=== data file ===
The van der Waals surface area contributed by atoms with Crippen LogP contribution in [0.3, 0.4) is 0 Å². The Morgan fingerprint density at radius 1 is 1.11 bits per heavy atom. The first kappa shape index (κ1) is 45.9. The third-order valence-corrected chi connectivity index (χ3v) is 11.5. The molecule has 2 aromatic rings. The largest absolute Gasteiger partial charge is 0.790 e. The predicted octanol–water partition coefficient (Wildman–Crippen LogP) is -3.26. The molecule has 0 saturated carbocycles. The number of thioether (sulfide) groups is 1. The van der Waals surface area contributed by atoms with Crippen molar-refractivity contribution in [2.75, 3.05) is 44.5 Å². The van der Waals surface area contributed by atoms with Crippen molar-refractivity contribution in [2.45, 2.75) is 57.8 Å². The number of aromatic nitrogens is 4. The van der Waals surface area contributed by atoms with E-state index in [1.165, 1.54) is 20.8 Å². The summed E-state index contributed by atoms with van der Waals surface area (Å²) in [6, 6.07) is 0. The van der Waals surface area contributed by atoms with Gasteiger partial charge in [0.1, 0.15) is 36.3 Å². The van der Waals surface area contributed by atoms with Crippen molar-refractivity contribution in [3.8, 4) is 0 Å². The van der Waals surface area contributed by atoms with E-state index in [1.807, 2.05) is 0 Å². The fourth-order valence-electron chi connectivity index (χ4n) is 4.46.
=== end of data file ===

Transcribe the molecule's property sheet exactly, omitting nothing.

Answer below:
The van der Waals surface area contributed by atoms with Crippen LogP contribution in [0.3, 0.4) is 0 Å². The Morgan fingerprint density at radius 1 is 1.11 bits per heavy atom. The first kappa shape index (κ1) is 45.9. The third-order valence-corrected chi connectivity index (χ3v) is 11.5. The molecule has 2 aromatic rings. The largest absolute Gasteiger partial charge is 0.790 e. The predicted octanol–water partition coefficient (Wildman–Crippen LogP) is -3.26. The molecule has 0 saturated carbocycles. The number of thioether (sulfide) groups is 1. The van der Waals surface area contributed by atoms with Crippen molar-refractivity contribution in [2.75, 3.05) is 44.5 Å². The van der Waals surface area contributed by atoms with Crippen molar-refractivity contribution in [2.45, 2.75) is 57.8 Å². The number of aromatic nitrogens is 4. The van der Waals surface area contributed by atoms with E-state index in [1.165, 1.54) is 20.8 Å². The summed E-state index contributed by atoms with van der Waals surface area (Å²) in [6, 6.07) is 0. The van der Waals surface area contributed by atoms with Gasteiger partial charge in [0.1, 0.15) is 36.3 Å². The van der Waals surface area contributed by atoms with Crippen molar-refractivity contribution in [3.8, 4) is 0 Å². The van der Waals surface area contributed by atoms with E-state index in [1.807, 2.05) is 0 Å². The fourth-order valence-electron chi connectivity index (χ4n) is 4.46.